November 9, 2012
Fences We’ve all the heard the saying, “Like father, like son.” Although it’s not necessary for a son to inevitably follow in his father’s footsteps it is very possible. Research shows that without a doubt, fathers are an integral part of their sons' healthy emotional, physical, and cognitive growth from their first moments of life. In the play Fences, Troy Maxon has struggled his whole life to be a responsible person and fulfill his duties. Troy had very little respect for his father and vowed to be nothing like him, many of his father’s harsh personality traits show up in his own personality. Troy's father expressed love only as duty and Troy repeats this philosophy with his son Cory. One can say that both Troy and Cory are different by generation but share a common passion.
Troy and Cory are alike because of their love of sports. Cory had a chance to attend college and play college football. He takes football serious and is very good at it just like his father was good at baseball. Cory grades and talent led to a recruiter from North Carolina wanting to come and talk with Cory’s parents about his grades and his chance of getting a scholarship to attend college. Troy wasn’t allowed to pursue a pro baseball career because of racial discrimination. Troy and Cory are both headstrong and strive to be very independent.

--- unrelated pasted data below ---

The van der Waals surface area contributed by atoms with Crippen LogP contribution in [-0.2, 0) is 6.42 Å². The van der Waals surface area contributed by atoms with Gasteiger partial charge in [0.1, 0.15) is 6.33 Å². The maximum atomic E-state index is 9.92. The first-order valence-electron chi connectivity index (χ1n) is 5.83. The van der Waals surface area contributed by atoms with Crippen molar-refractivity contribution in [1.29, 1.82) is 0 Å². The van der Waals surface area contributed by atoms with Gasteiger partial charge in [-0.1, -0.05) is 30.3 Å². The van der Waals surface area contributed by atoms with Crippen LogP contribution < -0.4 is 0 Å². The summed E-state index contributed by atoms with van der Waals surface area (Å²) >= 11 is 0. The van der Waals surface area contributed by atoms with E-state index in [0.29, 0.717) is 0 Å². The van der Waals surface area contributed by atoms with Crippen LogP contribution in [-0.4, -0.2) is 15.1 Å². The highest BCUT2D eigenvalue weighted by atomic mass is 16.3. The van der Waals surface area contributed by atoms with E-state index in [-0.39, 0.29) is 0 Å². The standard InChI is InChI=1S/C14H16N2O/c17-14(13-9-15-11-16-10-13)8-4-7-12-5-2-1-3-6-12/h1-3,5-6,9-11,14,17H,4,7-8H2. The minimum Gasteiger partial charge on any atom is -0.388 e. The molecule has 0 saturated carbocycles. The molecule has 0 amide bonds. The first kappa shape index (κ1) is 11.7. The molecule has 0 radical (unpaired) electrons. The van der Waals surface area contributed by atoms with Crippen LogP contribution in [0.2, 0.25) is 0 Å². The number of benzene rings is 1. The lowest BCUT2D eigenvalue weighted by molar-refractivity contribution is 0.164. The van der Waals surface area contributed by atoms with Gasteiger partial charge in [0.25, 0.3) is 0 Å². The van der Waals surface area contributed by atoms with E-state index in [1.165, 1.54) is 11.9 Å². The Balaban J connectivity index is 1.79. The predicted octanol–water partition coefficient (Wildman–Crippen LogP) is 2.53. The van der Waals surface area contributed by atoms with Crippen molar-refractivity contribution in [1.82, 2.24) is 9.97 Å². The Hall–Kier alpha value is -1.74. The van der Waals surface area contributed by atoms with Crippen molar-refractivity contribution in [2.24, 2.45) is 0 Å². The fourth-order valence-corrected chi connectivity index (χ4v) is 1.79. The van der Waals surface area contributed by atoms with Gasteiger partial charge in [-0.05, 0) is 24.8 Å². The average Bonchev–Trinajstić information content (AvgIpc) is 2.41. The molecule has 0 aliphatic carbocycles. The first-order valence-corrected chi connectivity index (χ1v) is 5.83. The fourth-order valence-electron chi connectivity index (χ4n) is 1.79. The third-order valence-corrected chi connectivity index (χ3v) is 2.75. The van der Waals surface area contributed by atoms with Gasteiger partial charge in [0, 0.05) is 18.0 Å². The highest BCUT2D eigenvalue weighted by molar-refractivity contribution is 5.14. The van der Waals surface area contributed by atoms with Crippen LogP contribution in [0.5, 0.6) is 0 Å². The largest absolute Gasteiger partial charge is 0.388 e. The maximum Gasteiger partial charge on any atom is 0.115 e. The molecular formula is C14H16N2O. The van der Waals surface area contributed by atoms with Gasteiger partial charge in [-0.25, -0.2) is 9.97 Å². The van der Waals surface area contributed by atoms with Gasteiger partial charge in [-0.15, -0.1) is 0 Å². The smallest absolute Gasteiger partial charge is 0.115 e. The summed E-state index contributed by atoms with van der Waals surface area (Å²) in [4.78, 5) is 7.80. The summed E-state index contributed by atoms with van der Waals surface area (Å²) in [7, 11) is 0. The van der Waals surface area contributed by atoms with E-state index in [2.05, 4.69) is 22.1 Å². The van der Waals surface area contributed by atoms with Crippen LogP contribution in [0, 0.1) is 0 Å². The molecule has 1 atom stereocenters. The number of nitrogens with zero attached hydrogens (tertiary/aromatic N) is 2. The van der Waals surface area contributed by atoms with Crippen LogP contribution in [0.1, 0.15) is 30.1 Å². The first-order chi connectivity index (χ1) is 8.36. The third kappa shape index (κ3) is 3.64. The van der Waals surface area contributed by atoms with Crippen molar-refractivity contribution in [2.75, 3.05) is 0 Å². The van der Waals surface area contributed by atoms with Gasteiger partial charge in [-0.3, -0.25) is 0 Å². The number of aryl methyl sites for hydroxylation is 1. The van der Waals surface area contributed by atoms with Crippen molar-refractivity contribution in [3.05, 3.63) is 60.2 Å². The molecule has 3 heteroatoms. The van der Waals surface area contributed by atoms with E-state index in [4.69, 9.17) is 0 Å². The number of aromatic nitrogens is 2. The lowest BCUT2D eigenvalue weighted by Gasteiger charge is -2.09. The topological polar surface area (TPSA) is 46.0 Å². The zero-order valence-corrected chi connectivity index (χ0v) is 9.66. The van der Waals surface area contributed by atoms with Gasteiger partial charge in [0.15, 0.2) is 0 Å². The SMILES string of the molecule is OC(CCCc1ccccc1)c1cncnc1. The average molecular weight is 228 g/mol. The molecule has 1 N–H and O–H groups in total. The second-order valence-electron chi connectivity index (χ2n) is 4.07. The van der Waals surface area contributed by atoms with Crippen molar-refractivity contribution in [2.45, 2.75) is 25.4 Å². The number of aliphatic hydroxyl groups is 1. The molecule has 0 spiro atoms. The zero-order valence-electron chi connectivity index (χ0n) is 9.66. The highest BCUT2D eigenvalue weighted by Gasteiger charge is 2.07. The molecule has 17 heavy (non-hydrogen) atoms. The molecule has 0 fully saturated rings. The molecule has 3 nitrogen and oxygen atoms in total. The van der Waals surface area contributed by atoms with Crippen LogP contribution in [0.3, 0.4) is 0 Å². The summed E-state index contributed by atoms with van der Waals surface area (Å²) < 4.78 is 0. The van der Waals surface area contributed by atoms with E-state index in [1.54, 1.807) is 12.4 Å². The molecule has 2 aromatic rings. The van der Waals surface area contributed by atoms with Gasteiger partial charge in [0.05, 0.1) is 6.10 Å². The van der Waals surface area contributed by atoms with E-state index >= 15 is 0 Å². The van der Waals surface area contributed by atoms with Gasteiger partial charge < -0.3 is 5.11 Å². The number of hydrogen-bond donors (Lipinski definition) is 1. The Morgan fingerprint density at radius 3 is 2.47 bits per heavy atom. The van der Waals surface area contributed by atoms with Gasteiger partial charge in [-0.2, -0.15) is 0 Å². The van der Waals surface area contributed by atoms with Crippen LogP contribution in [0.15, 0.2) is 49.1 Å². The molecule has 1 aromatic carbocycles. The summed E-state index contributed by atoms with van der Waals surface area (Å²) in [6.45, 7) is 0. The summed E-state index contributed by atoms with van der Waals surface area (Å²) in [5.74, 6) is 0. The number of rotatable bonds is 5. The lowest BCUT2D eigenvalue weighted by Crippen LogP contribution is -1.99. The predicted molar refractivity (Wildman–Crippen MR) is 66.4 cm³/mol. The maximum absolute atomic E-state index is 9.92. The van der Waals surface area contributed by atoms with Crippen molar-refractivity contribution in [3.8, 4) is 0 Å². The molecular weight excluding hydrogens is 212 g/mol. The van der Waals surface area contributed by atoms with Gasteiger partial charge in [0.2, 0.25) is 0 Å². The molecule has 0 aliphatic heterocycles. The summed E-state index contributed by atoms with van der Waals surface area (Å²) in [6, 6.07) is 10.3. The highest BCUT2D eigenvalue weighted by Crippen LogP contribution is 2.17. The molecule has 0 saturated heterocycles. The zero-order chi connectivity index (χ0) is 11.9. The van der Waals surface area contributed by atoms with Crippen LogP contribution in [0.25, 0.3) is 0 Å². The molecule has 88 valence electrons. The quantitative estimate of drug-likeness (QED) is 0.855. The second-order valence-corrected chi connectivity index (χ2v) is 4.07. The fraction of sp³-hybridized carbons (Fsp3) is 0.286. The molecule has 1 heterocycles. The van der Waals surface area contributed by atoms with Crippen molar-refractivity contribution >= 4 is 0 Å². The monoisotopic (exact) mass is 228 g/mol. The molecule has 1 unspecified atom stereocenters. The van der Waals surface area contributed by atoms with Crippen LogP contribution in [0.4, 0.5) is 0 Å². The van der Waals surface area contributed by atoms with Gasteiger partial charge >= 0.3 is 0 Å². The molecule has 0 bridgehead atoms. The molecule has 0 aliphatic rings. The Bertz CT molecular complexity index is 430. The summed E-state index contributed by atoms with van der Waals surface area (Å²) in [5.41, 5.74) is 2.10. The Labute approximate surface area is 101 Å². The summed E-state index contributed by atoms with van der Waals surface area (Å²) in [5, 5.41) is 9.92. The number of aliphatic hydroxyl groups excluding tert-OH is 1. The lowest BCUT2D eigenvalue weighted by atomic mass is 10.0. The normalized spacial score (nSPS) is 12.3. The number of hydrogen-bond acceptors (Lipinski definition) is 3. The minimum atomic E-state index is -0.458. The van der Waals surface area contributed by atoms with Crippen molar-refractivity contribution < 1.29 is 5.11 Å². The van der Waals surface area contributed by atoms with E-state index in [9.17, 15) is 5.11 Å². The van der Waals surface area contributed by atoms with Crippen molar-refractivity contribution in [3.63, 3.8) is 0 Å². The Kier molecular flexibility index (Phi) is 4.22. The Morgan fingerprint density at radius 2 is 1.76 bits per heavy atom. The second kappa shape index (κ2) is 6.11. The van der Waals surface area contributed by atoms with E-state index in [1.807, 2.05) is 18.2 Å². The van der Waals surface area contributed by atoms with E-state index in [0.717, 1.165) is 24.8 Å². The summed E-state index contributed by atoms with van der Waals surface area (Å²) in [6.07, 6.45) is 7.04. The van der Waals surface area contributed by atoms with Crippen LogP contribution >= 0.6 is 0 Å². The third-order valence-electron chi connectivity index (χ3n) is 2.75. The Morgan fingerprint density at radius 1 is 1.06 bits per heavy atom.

Both father and son are alike because Cory sees his father as a shadow weighing on him keeping him from succeeding in his dream to play pro football. Cory seems to think that his father is jealous of him and didn’t like him. Troy has a shadow which he claims is death himself. He was robbed of a professional baseball career because of his race. The shadow of this injustice has weighed on him for years and made him a bitter man.
Troy and Cory are different because of the time they live in. They both have different outlooks on life. Troy doesn’t approve of Corey trying to make a career in sports because he doesn’t believe Corey will make it. Troy has allowed him to play football at school but doesn’t want him to try to make a career in football. Troy believes that the white man won’t let Cory play professional football. Instead he wants him to get good grades, work his way up at the A & P, get a trade or learn how to fix on cars.
Troy lived during a time when the blacks were mostly treated as second grade citizens. Blacks didn’t get a chance to play pro sports just in the Negro Leagues. The way he was treated blinded him to any possibilities of whites giving opportunities to the blacks. This was one of the greatest disappointments in Troy’s life, so he refuses to let his son play football. Troy can’t acknowledge that times have changed although Cory points out several current black baseball players. Troy dismisses all of the players. Troy spent almost fifteen years in prison while Cory lives a complete…